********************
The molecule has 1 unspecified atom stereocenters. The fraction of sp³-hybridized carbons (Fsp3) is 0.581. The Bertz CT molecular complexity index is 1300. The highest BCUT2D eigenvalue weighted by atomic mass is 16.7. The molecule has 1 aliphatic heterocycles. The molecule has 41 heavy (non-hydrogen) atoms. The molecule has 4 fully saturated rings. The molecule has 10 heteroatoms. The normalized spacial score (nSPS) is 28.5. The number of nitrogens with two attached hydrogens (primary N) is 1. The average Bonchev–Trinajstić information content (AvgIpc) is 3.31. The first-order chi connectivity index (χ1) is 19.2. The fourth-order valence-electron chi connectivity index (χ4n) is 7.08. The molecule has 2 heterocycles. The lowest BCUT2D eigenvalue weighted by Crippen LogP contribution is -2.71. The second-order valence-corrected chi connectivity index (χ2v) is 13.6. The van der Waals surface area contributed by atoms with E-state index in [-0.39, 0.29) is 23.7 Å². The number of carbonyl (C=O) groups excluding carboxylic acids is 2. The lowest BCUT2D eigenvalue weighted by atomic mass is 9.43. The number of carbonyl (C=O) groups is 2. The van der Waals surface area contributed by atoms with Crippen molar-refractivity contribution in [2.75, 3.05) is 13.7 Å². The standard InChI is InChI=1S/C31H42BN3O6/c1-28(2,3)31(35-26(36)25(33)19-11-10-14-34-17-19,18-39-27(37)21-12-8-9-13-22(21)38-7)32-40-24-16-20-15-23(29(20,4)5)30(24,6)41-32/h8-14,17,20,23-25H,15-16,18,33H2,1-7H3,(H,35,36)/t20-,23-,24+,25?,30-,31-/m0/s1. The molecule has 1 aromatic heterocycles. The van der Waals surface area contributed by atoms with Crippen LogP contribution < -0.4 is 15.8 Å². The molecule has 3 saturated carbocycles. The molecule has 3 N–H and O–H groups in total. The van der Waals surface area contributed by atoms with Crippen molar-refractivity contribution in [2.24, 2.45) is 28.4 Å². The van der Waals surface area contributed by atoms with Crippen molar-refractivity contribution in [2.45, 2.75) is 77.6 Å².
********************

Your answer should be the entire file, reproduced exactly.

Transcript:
The molecule has 1 unspecified atom stereocenters. The fraction of sp³-hybridized carbons (Fsp3) is 0.581. The Bertz CT molecular complexity index is 1300. The highest BCUT2D eigenvalue weighted by atomic mass is 16.7. The molecule has 1 aliphatic heterocycles. The molecule has 41 heavy (non-hydrogen) atoms. The molecule has 4 fully saturated rings. The molecule has 10 heteroatoms. The normalized spacial score (nSPS) is 28.5. The number of nitrogens with two attached hydrogens (primary N) is 1. The average Bonchev–Trinajstić information content (AvgIpc) is 3.31. The first-order chi connectivity index (χ1) is 19.2. The fourth-order valence-electron chi connectivity index (χ4n) is 7.08. The molecule has 2 heterocycles. The lowest BCUT2D eigenvalue weighted by Crippen LogP contribution is -2.71. The second-order valence-corrected chi connectivity index (χ2v) is 13.6. The van der Waals surface area contributed by atoms with E-state index in [-0.39, 0.29) is 23.7 Å². The number of carbonyl (C=O) groups excluding carboxylic acids is 2. The lowest BCUT2D eigenvalue weighted by atomic mass is 9.43. The number of carbonyl (C=O) groups is 2. The van der Waals surface area contributed by atoms with Crippen molar-refractivity contribution in [2.75, 3.05) is 13.7 Å². The standard InChI is InChI=1S/C31H42BN3O6/c1-28(2,3)31(35-26(36)25(33)19-11-10-14-34-17-19,18-39-27(37)21-12-8-9-13-22(21)38-7)32-40-24-16-20-15-23(29(20,4)5)30(24,6)41-32/h8-14,17,20,23-25H,15-16,18,33H2,1-7H3,(H,35,36)/t20-,23-,24+,25?,30-,31-/m0/s1. The molecule has 1 aromatic heterocycles. The van der Waals surface area contributed by atoms with Crippen LogP contribution < -0.4 is 15.8 Å². The molecule has 3 saturated carbocycles. The molecule has 3 N–H and O–H groups in total. The van der Waals surface area contributed by atoms with Crippen molar-refractivity contribution in [2.24, 2.45) is 28.4 Å². The van der Waals surface area contributed by atoms with Crippen molar-refractivity contribution in [2.45, 2.75) is 77.6 Å².